Complex and costly lawsuits used to exclusively burden companies subject to product litigation or ongoing scrutiny by financial regulators. For such businesses, e-Discovery has long been a commonplace task, generally involving the purchase of expensive, purpose-built e-Discovery platforms. IT has traditionally devoted a significant amount of time to scouring networks, servers and computers to produce the necessary files.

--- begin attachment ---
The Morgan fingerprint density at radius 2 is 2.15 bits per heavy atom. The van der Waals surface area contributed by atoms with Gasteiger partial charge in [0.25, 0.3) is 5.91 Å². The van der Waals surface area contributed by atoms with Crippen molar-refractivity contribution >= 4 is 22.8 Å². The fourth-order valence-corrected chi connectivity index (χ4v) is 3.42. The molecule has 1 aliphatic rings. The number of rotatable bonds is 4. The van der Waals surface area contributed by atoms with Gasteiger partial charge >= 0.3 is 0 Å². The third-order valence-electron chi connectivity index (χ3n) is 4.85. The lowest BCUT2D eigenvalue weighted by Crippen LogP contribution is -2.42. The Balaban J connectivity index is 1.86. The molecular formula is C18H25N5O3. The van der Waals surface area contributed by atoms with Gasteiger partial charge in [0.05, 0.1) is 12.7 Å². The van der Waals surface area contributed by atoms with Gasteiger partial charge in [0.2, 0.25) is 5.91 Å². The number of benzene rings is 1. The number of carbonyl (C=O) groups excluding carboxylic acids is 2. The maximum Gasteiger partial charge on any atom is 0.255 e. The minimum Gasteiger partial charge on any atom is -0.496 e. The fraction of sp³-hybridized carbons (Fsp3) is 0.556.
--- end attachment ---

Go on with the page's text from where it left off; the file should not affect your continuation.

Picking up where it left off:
Today, more and more data—structured and unstructured—is generated by a growing myriad of devices. With such a high volume of information flying across the network, and much of it coming from the edge of the network (think remote employees on mobile devices), the e-Discovery process has become increasingly taxing. At the same time, there is an evolving set of regulatory requirements that have made legal activity far more common in companies than it was even a decade ago. Correspondingly, the e-Discovery market is growing to meet the demand for software and service—Gartner projects that the market will grow 75 percent by 2017 to $2.9 billion.
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